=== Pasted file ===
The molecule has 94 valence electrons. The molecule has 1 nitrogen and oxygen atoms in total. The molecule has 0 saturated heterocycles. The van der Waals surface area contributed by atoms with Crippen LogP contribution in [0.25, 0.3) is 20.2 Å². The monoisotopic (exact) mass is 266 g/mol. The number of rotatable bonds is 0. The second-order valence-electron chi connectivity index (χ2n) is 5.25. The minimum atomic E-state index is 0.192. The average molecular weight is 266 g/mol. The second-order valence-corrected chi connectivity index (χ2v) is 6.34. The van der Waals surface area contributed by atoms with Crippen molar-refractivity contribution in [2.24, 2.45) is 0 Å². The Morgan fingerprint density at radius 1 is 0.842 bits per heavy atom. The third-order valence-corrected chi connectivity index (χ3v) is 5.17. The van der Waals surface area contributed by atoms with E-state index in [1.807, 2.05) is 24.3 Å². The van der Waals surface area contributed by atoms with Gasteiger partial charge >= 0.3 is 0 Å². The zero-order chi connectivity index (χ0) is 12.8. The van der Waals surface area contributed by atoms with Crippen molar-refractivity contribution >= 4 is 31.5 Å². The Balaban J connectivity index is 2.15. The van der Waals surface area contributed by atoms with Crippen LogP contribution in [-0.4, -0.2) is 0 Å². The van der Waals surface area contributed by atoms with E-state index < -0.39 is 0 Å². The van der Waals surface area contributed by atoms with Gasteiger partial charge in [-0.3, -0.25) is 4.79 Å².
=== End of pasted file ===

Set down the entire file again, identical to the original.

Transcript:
The molecule has 94 valence electrons. The molecule has 1 nitrogen and oxygen atoms in total. The molecule has 0 saturated heterocycles. The van der Waals surface area contributed by atoms with Crippen LogP contribution in [0.25, 0.3) is 20.2 Å². The monoisotopic (exact) mass is 266 g/mol. The number of rotatable bonds is 0. The second-order valence-electron chi connectivity index (χ2n) is 5.25. The minimum atomic E-state index is 0.192. The average molecular weight is 266 g/mol. The second-order valence-corrected chi connectivity index (χ2v) is 6.34. The van der Waals surface area contributed by atoms with Crippen molar-refractivity contribution in [2.24, 2.45) is 0 Å². The Morgan fingerprint density at radius 1 is 0.842 bits per heavy atom. The third-order valence-corrected chi connectivity index (χ3v) is 5.17. The van der Waals surface area contributed by atoms with E-state index in [1.807, 2.05) is 24.3 Å². The van der Waals surface area contributed by atoms with Gasteiger partial charge >= 0.3 is 0 Å². The zero-order chi connectivity index (χ0) is 12.8. The van der Waals surface area contributed by atoms with Crippen molar-refractivity contribution >= 4 is 31.5 Å². The Balaban J connectivity index is 2.15. The van der Waals surface area contributed by atoms with Crippen LogP contribution in [-0.4, -0.2) is 0 Å². The van der Waals surface area contributed by atoms with E-state index < -0.39 is 0 Å². The van der Waals surface area contributed by atoms with Gasteiger partial charge in [-0.3, -0.25) is 4.79 Å².